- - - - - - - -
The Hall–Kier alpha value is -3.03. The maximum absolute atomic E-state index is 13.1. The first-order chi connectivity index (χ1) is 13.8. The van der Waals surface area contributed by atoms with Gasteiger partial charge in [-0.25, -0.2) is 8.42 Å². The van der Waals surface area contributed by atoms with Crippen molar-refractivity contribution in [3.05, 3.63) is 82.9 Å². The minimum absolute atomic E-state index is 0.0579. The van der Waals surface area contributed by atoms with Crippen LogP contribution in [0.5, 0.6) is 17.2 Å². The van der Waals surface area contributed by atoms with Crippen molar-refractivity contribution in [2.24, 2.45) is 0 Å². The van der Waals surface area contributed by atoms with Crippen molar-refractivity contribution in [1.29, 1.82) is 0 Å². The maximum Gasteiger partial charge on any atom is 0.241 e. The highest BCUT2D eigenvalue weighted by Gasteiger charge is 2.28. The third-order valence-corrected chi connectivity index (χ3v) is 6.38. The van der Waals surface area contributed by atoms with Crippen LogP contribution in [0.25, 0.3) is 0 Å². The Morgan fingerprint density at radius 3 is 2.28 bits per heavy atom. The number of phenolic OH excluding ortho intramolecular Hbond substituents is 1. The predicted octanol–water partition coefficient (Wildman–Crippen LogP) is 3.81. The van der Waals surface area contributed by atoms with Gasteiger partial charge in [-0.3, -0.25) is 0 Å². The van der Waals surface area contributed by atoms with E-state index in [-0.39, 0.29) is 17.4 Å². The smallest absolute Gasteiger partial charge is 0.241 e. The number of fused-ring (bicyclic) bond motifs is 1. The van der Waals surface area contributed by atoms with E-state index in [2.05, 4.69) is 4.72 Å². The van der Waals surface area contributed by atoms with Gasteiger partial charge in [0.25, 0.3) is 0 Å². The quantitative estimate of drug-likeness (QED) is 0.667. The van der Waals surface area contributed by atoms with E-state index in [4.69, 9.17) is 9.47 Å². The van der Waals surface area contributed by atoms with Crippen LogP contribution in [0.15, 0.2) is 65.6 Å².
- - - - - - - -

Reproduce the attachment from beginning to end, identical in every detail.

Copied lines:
The Hall–Kier alpha value is -3.03. The maximum absolute atomic E-state index is 13.1. The first-order chi connectivity index (χ1) is 13.8. The van der Waals surface area contributed by atoms with Gasteiger partial charge in [-0.25, -0.2) is 8.42 Å². The van der Waals surface area contributed by atoms with Crippen molar-refractivity contribution in [3.05, 3.63) is 82.9 Å². The minimum absolute atomic E-state index is 0.0579. The van der Waals surface area contributed by atoms with Crippen LogP contribution in [0.5, 0.6) is 17.2 Å². The van der Waals surface area contributed by atoms with Crippen molar-refractivity contribution in [2.24, 2.45) is 0 Å². The van der Waals surface area contributed by atoms with Crippen molar-refractivity contribution in [1.29, 1.82) is 0 Å². The maximum Gasteiger partial charge on any atom is 0.241 e. The highest BCUT2D eigenvalue weighted by Gasteiger charge is 2.28. The third-order valence-corrected chi connectivity index (χ3v) is 6.38. The van der Waals surface area contributed by atoms with Crippen LogP contribution in [0.25, 0.3) is 0 Å². The Morgan fingerprint density at radius 3 is 2.28 bits per heavy atom. The number of phenolic OH excluding ortho intramolecular Hbond substituents is 1. The predicted octanol–water partition coefficient (Wildman–Crippen LogP) is 3.81. The van der Waals surface area contributed by atoms with Gasteiger partial charge in [-0.3, -0.25) is 0 Å². The van der Waals surface area contributed by atoms with E-state index in [-0.39, 0.29) is 17.4 Å². The smallest absolute Gasteiger partial charge is 0.241 e. The number of fused-ring (bicyclic) bond motifs is 1. The van der Waals surface area contributed by atoms with E-state index in [2.05, 4.69) is 4.72 Å². The van der Waals surface area contributed by atoms with Gasteiger partial charge in [0.25, 0.3) is 0 Å². The quantitative estimate of drug-likeness (QED) is 0.667. The van der Waals surface area contributed by atoms with E-state index in [4.69, 9.17) is 9.47 Å². The van der Waals surface area contributed by atoms with Crippen LogP contribution in [0.15, 0.2) is 65.6 Å².